“To answer before listening – that is folly and shame.” Proverbs 18:13
“Fools find no pleasure in understanding, but delight in airing their own opinions.” Proverbs 18:2
In last week’s post, we talked about asking good questions. The other side of asking good questions is active listening.
Active listening is a very important skill for communicating empathy and understanding. It requires you to attend not just to the content of the words that the person is speaking, but also to pay attention to the emotional content conveyed by tone of voice, facial expression, body language, etc. This is a kind of listening that seeks to deeply understand the other person. It takes energy and effort because we have to set aside our own internal assessments and responses and assumptions. Active listening is all about being curious about the inner world of the person with whom we’re talking.
An important tool that helps us practice active listening is reflecting back to the other person what you’re hearing. This is usually best done in your own words. You simply reflect back content by saying:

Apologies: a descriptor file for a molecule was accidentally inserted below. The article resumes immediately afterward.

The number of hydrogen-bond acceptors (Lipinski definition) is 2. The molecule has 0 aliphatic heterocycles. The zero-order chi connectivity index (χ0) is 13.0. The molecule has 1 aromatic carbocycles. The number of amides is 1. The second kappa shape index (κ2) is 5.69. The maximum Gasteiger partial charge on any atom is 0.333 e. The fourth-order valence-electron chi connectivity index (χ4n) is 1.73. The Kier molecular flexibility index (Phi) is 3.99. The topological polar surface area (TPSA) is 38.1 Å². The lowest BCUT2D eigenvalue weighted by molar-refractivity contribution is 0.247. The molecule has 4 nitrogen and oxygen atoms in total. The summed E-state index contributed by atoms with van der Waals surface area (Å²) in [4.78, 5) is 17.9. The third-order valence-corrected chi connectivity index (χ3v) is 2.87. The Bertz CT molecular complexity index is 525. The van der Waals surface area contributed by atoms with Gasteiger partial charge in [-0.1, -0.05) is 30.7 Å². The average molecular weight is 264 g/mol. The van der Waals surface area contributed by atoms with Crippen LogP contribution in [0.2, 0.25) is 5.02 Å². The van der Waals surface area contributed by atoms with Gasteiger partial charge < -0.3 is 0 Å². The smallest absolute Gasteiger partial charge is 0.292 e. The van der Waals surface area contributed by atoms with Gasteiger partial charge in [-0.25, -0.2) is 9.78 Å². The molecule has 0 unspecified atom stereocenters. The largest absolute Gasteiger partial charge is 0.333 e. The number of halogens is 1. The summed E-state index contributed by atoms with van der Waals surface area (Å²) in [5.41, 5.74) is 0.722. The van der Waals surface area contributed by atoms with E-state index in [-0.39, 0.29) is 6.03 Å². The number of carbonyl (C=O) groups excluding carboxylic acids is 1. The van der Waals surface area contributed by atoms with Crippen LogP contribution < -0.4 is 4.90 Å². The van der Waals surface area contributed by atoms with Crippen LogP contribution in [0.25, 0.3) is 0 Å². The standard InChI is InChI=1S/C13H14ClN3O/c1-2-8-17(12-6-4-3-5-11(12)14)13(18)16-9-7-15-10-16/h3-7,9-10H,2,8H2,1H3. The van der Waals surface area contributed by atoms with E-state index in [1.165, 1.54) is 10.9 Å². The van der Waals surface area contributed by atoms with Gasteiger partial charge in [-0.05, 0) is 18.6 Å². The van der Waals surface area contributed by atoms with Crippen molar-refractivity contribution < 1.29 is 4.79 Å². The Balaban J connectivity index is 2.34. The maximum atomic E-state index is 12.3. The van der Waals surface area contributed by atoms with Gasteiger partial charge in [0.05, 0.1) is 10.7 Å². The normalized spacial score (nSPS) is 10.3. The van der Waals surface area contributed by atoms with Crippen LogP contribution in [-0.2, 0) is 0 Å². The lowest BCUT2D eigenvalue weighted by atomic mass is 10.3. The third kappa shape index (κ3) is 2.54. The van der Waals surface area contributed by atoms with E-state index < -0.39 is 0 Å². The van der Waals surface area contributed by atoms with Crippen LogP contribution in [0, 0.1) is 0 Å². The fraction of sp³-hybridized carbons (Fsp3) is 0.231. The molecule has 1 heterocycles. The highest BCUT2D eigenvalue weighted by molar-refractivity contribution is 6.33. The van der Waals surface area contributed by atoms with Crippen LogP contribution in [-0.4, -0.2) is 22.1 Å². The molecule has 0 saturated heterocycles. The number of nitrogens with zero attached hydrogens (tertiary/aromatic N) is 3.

“So what I hear you saying is…..”
“Let me make sure I’ve got this right…”
and then summarize their most important statements.
Reflecting back the summary communicates to the other person that you’ve been following along. It also helps you clear up any misunderstanding you might have.
However, you may also use the nonverbal cues (voice, face, body) to reflect back things they may not be aware of:
“It feels to me that you are pretty upset by this….”
“It sounds like this really excites you …..”
“I get the impression that this worries you….”
This is best done by simply making an observation, which the person may affirm or deny. Which then leads to the opportunity for a good open ended follow up question: “You seem pretty upset by this….” “Upset, no…. more disappointed” “Disappointed? Tell me more about that.”
Most importantly, active listening is not about positioning for debate, argument, or refutation. The goal isn’t to find out places where you can correct someone’s thinking (remember, that was the error Job’s friends fell into). The goal is to grow closer to them in relationship and grow in your understanding. Then the Holy Spirit may open up opportunities for you to minister to them in interesting ways (for example: offering a word of encouragement, praying for them, providing material help, introducing them to a friend, or simply offering a shoulder to cry upon).
However, don’t underestimate the power of the simple act of listening. So many people go through life feeling unseen, unheard, unnoticed. When we make the effort to deeply listen and communicate that we are doing our best to understand the other person, we communicate love in a deep and enriching way. Listening in of itself becomes a powerful ministry to the other person. Paradoxically, when we listen, it actually becomes a silent invitation to the other person to become curious about our inner world and the Lord who reigns over our hearts.